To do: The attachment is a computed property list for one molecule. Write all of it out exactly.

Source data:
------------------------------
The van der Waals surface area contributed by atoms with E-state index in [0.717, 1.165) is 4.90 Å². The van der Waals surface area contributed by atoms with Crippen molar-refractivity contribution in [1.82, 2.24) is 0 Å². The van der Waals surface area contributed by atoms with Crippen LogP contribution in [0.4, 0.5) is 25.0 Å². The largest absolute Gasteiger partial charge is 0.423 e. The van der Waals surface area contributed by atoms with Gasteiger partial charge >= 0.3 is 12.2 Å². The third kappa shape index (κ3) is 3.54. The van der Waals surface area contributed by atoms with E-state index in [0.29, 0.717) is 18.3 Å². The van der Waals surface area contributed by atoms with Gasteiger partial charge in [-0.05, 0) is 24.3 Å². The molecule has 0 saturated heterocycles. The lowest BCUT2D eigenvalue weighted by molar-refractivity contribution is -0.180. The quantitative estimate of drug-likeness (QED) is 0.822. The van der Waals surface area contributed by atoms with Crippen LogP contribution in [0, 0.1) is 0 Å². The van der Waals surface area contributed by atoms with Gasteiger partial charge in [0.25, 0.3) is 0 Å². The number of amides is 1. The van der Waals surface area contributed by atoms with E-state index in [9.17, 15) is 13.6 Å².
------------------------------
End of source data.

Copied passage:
The van der Waals surface area contributed by atoms with E-state index in [0.717, 1.165) is 4.90 Å². The van der Waals surface area contributed by atoms with Crippen molar-refractivity contribution in [1.82, 2.24) is 0 Å². The van der Waals surface area contributed by atoms with Crippen LogP contribution in [0.4, 0.5) is 25.0 Å². The largest absolute Gasteiger partial charge is 0.423 e. The van der Waals surface area contributed by atoms with Gasteiger partial charge >= 0.3 is 12.2 Å². The third kappa shape index (κ3) is 3.54. The van der Waals surface area contributed by atoms with E-state index in [0.29, 0.717) is 18.3 Å². The van der Waals surface area contributed by atoms with Gasteiger partial charge in [-0.05, 0) is 24.3 Å². The molecule has 0 saturated heterocycles. The lowest BCUT2D eigenvalue weighted by molar-refractivity contribution is -0.180. The quantitative estimate of drug-likeness (QED) is 0.822. The van der Waals surface area contributed by atoms with Crippen LogP contribution in [0, 0.1) is 0 Å². The van der Waals surface area contributed by atoms with Gasteiger partial charge in [0.25, 0.3) is 0 Å². The number of amides is 1. The van der Waals surface area contributed by atoms with E-state index in [9.17, 15) is 13.6 Å².